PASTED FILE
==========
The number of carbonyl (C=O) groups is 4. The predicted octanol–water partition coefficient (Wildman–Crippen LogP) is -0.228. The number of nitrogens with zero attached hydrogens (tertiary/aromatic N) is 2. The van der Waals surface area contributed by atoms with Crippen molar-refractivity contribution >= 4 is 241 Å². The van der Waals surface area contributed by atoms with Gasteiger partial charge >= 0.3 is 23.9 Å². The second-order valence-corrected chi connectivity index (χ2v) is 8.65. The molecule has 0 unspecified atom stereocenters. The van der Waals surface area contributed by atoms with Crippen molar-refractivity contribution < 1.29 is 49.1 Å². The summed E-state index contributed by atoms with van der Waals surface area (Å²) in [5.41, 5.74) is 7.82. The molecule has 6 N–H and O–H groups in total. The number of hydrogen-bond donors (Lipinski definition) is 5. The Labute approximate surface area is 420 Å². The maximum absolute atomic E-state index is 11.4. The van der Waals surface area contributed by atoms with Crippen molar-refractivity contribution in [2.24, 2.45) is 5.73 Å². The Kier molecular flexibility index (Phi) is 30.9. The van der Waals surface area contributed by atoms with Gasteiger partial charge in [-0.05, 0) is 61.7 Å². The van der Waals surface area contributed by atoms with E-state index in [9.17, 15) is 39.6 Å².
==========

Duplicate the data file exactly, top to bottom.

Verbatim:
The number of carbonyl (C=O) groups is 4. The predicted octanol–water partition coefficient (Wildman–Crippen LogP) is -0.228. The number of nitrogens with zero attached hydrogens (tertiary/aromatic N) is 2. The van der Waals surface area contributed by atoms with Crippen molar-refractivity contribution >= 4 is 241 Å². The van der Waals surface area contributed by atoms with Gasteiger partial charge >= 0.3 is 23.9 Å². The second-order valence-corrected chi connectivity index (χ2v) is 8.65. The molecule has 0 unspecified atom stereocenters. The van der Waals surface area contributed by atoms with Crippen molar-refractivity contribution < 1.29 is 49.1 Å². The summed E-state index contributed by atoms with van der Waals surface area (Å²) in [5.41, 5.74) is 7.82. The molecule has 6 N–H and O–H groups in total. The number of hydrogen-bond donors (Lipinski definition) is 5. The Labute approximate surface area is 420 Å². The maximum absolute atomic E-state index is 11.4. The van der Waals surface area contributed by atoms with Crippen molar-refractivity contribution in [2.24, 2.45) is 5.73 Å². The Kier molecular flexibility index (Phi) is 30.9. The van der Waals surface area contributed by atoms with Gasteiger partial charge in [-0.05, 0) is 61.7 Å². The van der Waals surface area contributed by atoms with E-state index in [9.17, 15) is 39.6 Å².